TRAINING A BACK-UP
One of the most important behaviors I train is backing. It’s also a behavior that MOST people train early on. There are a gazillion trainers with as many methods that are teaching people to train their horses to back out of their space!
One real popular way is to jiggle the rope so that the halter bounces around on the horses face. When the horse complies, the jiggling stops. Another way is to rhythmically tap the horse on the chest with a stick of sorts. But watch the horses who have been trained to back using this method. Usually the first step they make is to throw their head up and back to avoid the pressure or discomfort.
Sometimes the horse doesn’t back up and then the rope wiggling increases or the tapping is increased in intensity, and so does the head tossing and the potential for even more physical distress.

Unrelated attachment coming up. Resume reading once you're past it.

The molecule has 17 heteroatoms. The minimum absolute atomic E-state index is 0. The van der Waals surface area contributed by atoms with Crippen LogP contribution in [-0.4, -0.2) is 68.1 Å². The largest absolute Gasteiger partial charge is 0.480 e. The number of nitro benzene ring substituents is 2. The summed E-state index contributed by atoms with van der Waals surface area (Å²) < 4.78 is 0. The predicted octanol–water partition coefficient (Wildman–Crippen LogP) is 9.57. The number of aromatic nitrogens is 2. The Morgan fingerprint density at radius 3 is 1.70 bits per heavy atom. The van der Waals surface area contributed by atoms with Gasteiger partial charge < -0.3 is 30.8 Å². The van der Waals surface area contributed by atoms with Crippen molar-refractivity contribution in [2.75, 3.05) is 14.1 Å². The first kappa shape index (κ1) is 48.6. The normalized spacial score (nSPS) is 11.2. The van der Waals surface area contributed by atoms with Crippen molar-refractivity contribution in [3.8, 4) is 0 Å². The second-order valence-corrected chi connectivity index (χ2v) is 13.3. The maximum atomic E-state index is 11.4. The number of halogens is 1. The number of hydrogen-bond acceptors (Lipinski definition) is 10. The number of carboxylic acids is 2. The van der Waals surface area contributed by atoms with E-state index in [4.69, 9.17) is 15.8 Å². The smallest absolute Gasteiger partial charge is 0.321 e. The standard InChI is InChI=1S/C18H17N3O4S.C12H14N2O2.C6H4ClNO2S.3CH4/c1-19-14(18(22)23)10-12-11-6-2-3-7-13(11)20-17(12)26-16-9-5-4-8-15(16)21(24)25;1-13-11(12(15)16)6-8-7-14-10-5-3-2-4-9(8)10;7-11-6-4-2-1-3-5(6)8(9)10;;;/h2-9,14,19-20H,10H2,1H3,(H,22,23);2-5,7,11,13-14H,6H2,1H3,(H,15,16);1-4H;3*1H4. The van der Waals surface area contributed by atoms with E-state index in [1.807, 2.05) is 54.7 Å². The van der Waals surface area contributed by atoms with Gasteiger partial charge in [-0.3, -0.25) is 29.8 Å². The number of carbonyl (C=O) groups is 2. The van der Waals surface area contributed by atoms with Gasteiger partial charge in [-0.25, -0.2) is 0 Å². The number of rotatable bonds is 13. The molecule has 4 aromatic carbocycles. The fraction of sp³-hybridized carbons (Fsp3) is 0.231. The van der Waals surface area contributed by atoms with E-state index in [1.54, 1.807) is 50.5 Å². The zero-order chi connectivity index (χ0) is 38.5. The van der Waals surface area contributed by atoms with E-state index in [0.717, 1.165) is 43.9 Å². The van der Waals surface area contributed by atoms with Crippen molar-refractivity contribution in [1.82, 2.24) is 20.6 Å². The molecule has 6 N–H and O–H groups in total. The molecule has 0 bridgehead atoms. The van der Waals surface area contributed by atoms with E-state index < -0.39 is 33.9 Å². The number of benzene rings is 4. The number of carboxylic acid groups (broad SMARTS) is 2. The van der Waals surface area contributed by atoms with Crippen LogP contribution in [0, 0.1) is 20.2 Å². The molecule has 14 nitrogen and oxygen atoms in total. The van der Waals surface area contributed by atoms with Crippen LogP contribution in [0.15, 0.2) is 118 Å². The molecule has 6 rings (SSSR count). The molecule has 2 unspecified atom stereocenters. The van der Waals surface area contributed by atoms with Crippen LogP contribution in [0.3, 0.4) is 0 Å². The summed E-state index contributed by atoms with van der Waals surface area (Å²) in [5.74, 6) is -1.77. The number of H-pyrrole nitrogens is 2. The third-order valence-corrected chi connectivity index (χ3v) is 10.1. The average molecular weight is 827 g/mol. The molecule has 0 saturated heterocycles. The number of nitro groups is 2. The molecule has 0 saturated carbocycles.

So is there another way?
Yes….shaping the backup, or even capturing the back. When you watch a horse back who has been trained using a marker signal and a reinforcer, you’ll see willing, snappy backups. The horse is happy to offer the behavior AND the motion is usually more coordinated.
So why do people want to continue to wiggle that rope when there is a way that is so much more rewarding for the horse? I think it’s a control issue. But that is another discussion for a later date.
In the meantime, the next time you watch a horse who has learned to back up by wiggling ropes, watch the level of coordination and the effort the horse is putting into the response; it’ll tell you a lot about the methods of training that are being used.
If you’re interested in learning from a short video, I have two of them on my website. They both are designed to show you how to create a shaped backup and put it on cue.
You’ll find both videos at: